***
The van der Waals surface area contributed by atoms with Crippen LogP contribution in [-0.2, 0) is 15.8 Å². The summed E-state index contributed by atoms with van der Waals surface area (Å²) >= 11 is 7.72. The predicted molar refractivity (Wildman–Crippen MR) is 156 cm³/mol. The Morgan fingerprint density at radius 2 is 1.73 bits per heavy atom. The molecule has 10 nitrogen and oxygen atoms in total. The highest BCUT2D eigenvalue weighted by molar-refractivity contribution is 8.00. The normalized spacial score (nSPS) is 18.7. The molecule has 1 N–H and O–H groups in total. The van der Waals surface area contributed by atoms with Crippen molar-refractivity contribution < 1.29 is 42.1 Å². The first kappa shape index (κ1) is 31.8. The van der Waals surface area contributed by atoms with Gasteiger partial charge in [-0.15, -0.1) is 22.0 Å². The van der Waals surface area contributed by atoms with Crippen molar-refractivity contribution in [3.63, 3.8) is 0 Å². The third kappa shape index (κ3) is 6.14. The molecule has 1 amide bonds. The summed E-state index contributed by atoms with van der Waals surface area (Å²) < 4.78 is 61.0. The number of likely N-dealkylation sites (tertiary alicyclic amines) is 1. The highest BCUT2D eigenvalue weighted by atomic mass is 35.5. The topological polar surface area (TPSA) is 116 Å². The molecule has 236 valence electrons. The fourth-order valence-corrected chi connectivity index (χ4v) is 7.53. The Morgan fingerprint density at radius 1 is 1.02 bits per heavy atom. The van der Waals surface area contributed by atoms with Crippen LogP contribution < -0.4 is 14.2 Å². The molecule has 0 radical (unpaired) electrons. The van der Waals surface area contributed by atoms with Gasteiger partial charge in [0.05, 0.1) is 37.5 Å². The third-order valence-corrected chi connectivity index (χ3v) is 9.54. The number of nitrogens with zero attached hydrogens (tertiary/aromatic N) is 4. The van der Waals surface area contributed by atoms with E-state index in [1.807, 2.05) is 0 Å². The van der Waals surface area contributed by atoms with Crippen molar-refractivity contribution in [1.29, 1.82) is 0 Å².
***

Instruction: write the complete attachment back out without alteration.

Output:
The van der Waals surface area contributed by atoms with Crippen LogP contribution in [-0.2, 0) is 15.8 Å². The summed E-state index contributed by atoms with van der Waals surface area (Å²) >= 11 is 7.72. The predicted molar refractivity (Wildman–Crippen MR) is 156 cm³/mol. The Morgan fingerprint density at radius 2 is 1.73 bits per heavy atom. The molecule has 10 nitrogen and oxygen atoms in total. The highest BCUT2D eigenvalue weighted by molar-refractivity contribution is 8.00. The normalized spacial score (nSPS) is 18.7. The molecule has 1 N–H and O–H groups in total. The van der Waals surface area contributed by atoms with Crippen molar-refractivity contribution < 1.29 is 42.1 Å². The first kappa shape index (κ1) is 31.8. The van der Waals surface area contributed by atoms with Gasteiger partial charge in [-0.15, -0.1) is 22.0 Å². The van der Waals surface area contributed by atoms with Crippen molar-refractivity contribution in [3.63, 3.8) is 0 Å². The third kappa shape index (κ3) is 6.14. The molecule has 1 amide bonds. The summed E-state index contributed by atoms with van der Waals surface area (Å²) < 4.78 is 61.0. The number of likely N-dealkylation sites (tertiary alicyclic amines) is 1. The highest BCUT2D eigenvalue weighted by atomic mass is 35.5. The topological polar surface area (TPSA) is 116 Å². The molecule has 236 valence electrons. The fourth-order valence-corrected chi connectivity index (χ4v) is 7.53. The Morgan fingerprint density at radius 1 is 1.02 bits per heavy atom. The van der Waals surface area contributed by atoms with Crippen LogP contribution < -0.4 is 14.2 Å². The molecule has 0 radical (unpaired) electrons. The van der Waals surface area contributed by atoms with Gasteiger partial charge in [0.05, 0.1) is 37.5 Å². The third-order valence-corrected chi connectivity index (χ3v) is 9.54. The number of nitrogens with zero attached hydrogens (tertiary/aromatic N) is 4. The van der Waals surface area contributed by atoms with E-state index in [1.807, 2.05) is 0 Å². The van der Waals surface area contributed by atoms with Crippen molar-refractivity contribution in [1.29, 1.82) is 0 Å².